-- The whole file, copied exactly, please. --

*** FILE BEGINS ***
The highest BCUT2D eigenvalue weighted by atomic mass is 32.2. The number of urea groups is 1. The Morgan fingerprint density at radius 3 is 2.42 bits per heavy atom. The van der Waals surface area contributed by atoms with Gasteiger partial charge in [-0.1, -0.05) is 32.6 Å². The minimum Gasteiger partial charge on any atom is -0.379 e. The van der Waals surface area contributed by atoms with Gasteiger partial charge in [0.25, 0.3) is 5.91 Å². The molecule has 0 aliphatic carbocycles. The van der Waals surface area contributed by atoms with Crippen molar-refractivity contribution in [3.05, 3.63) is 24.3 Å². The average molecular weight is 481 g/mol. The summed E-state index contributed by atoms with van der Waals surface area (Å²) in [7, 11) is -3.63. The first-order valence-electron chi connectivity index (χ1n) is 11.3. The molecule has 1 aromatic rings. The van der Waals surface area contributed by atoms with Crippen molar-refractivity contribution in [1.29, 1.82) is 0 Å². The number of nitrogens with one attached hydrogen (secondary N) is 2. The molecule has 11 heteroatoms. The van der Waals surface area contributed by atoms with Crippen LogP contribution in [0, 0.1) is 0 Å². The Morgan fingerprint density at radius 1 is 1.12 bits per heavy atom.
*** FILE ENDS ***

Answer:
The highest BCUT2D eigenvalue weighted by atomic mass is 32.2. The number of urea groups is 1. The Morgan fingerprint density at radius 3 is 2.42 bits per heavy atom. The van der Waals surface area contributed by atoms with Gasteiger partial charge in [-0.1, -0.05) is 32.6 Å². The minimum Gasteiger partial charge on any atom is -0.379 e. The van der Waals surface area contributed by atoms with Gasteiger partial charge in [0.25, 0.3) is 5.91 Å². The molecule has 0 aliphatic carbocycles. The van der Waals surface area contributed by atoms with Crippen molar-refractivity contribution in [3.05, 3.63) is 24.3 Å². The average molecular weight is 481 g/mol. The summed E-state index contributed by atoms with van der Waals surface area (Å²) in [7, 11) is -3.63. The first-order valence-electron chi connectivity index (χ1n) is 11.3. The molecule has 1 aromatic rings. The van der Waals surface area contributed by atoms with Crippen molar-refractivity contribution in [1.29, 1.82) is 0 Å². The number of nitrogens with one attached hydrogen (secondary N) is 2. The molecule has 11 heteroatoms. The van der Waals surface area contributed by atoms with Crippen LogP contribution in [0, 0.1) is 0 Å². The Morgan fingerprint density at radius 1 is 1.12 bits per heavy atom.